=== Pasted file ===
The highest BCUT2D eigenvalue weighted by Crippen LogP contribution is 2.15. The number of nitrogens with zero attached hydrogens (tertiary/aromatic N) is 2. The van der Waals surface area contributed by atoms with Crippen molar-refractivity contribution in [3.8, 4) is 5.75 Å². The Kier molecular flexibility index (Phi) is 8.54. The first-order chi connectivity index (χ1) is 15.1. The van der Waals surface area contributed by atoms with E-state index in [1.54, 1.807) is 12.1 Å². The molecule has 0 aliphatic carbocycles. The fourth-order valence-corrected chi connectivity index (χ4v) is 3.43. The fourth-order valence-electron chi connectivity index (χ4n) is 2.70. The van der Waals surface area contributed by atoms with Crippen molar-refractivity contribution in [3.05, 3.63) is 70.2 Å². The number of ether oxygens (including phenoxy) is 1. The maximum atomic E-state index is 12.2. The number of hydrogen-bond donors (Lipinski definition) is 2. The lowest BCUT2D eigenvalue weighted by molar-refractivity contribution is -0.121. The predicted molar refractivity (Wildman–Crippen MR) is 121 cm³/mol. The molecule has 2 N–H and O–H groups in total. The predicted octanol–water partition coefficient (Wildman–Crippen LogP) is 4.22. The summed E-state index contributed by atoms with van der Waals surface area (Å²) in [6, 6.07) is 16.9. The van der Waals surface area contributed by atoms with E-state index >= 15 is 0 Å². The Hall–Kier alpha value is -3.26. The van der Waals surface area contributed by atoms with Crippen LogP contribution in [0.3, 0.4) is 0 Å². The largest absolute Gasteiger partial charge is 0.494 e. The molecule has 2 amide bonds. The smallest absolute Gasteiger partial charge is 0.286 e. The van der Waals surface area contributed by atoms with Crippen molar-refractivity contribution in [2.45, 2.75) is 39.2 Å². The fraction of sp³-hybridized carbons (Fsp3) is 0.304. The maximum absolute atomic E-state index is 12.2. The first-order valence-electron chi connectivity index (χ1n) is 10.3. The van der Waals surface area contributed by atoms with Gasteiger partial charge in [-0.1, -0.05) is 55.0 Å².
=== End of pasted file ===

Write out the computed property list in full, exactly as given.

The highest BCUT2D eigenvalue weighted by Crippen LogP contribution is 2.15. The number of nitrogens with zero attached hydrogens (tertiary/aromatic N) is 2. The van der Waals surface area contributed by atoms with Crippen molar-refractivity contribution in [3.8, 4) is 5.75 Å². The Kier molecular flexibility index (Phi) is 8.54. The first-order chi connectivity index (χ1) is 15.1. The van der Waals surface area contributed by atoms with E-state index in [1.54, 1.807) is 12.1 Å². The molecule has 0 aliphatic carbocycles. The fourth-order valence-corrected chi connectivity index (χ4v) is 3.43. The fourth-order valence-electron chi connectivity index (χ4n) is 2.70. The van der Waals surface area contributed by atoms with Crippen molar-refractivity contribution in [3.05, 3.63) is 70.2 Å². The number of ether oxygens (including phenoxy) is 1. The maximum atomic E-state index is 12.2. The number of hydrogen-bond donors (Lipinski definition) is 2. The lowest BCUT2D eigenvalue weighted by molar-refractivity contribution is -0.121. The predicted molar refractivity (Wildman–Crippen MR) is 121 cm³/mol. The molecule has 2 N–H and O–H groups in total. The predicted octanol–water partition coefficient (Wildman–Crippen LogP) is 4.22. The summed E-state index contributed by atoms with van der Waals surface area (Å²) in [6, 6.07) is 16.9. The van der Waals surface area contributed by atoms with E-state index >= 15 is 0 Å². The Hall–Kier alpha value is -3.26. The van der Waals surface area contributed by atoms with Crippen LogP contribution in [0.3, 0.4) is 0 Å². The largest absolute Gasteiger partial charge is 0.494 e. The molecule has 2 amide bonds. The smallest absolute Gasteiger partial charge is 0.286 e. The van der Waals surface area contributed by atoms with Crippen molar-refractivity contribution in [2.45, 2.75) is 39.2 Å². The fraction of sp³-hybridized carbons (Fsp3) is 0.304. The maximum absolute atomic E-state index is 12.2. The first-order valence-electron chi connectivity index (χ1n) is 10.3. The van der Waals surface area contributed by atoms with Gasteiger partial charge in [-0.1, -0.05) is 55.0 Å².